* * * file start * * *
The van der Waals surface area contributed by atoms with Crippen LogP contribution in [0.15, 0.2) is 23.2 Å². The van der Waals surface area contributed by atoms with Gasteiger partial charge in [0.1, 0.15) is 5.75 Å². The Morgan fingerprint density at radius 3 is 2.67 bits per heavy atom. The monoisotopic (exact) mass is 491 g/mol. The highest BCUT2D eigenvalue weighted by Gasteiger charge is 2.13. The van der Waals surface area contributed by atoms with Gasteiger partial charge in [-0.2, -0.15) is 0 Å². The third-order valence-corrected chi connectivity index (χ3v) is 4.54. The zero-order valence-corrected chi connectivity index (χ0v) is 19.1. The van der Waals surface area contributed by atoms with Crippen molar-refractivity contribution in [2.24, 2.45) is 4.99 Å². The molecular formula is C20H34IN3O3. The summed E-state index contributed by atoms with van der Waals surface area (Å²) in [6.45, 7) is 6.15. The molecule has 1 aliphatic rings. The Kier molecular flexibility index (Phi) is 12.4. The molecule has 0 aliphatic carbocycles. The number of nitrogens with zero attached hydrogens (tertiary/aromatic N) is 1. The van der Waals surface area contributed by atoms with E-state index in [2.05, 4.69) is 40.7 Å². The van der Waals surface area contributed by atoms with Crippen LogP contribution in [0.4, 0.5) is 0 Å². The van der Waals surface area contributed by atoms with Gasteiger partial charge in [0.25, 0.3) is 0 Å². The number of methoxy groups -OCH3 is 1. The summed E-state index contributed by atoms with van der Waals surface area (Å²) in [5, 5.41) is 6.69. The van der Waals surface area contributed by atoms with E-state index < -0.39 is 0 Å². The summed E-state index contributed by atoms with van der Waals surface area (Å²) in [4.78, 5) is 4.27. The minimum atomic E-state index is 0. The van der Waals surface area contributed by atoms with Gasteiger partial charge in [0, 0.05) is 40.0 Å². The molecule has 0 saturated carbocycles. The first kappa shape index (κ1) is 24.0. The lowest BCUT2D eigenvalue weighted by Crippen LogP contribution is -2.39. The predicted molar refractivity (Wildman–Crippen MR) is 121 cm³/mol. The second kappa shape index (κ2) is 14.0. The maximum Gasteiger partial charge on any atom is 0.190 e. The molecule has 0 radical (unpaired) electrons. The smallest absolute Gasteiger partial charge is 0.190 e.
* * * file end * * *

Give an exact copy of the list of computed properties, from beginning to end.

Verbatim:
The van der Waals surface area contributed by atoms with Crippen LogP contribution in [0.15, 0.2) is 23.2 Å². The van der Waals surface area contributed by atoms with Gasteiger partial charge in [0.1, 0.15) is 5.75 Å². The Morgan fingerprint density at radius 3 is 2.67 bits per heavy atom. The monoisotopic (exact) mass is 491 g/mol. The highest BCUT2D eigenvalue weighted by Gasteiger charge is 2.13. The van der Waals surface area contributed by atoms with Gasteiger partial charge in [-0.2, -0.15) is 0 Å². The third-order valence-corrected chi connectivity index (χ3v) is 4.54. The zero-order valence-corrected chi connectivity index (χ0v) is 19.1. The van der Waals surface area contributed by atoms with Crippen molar-refractivity contribution in [2.24, 2.45) is 4.99 Å². The molecular formula is C20H34IN3O3. The summed E-state index contributed by atoms with van der Waals surface area (Å²) in [6.45, 7) is 6.15. The molecule has 1 aliphatic rings. The Kier molecular flexibility index (Phi) is 12.4. The molecule has 0 aliphatic carbocycles. The number of nitrogens with zero attached hydrogens (tertiary/aromatic N) is 1. The van der Waals surface area contributed by atoms with E-state index in [2.05, 4.69) is 40.7 Å². The van der Waals surface area contributed by atoms with Crippen LogP contribution in [0.4, 0.5) is 0 Å². The van der Waals surface area contributed by atoms with Gasteiger partial charge in [0.25, 0.3) is 0 Å². The number of methoxy groups -OCH3 is 1. The summed E-state index contributed by atoms with van der Waals surface area (Å²) in [5, 5.41) is 6.69. The van der Waals surface area contributed by atoms with E-state index < -0.39 is 0 Å². The summed E-state index contributed by atoms with van der Waals surface area (Å²) in [4.78, 5) is 4.27. The minimum atomic E-state index is 0. The van der Waals surface area contributed by atoms with Gasteiger partial charge in [0, 0.05) is 40.0 Å². The molecule has 0 saturated carbocycles. The first kappa shape index (κ1) is 24.0. The lowest BCUT2D eigenvalue weighted by Crippen LogP contribution is -2.39. The predicted molar refractivity (Wildman–Crippen MR) is 121 cm³/mol. The second kappa shape index (κ2) is 14.0. The maximum Gasteiger partial charge on any atom is 0.190 e. The molecule has 0 radical (unpaired) electrons. The smallest absolute Gasteiger partial charge is 0.190 e.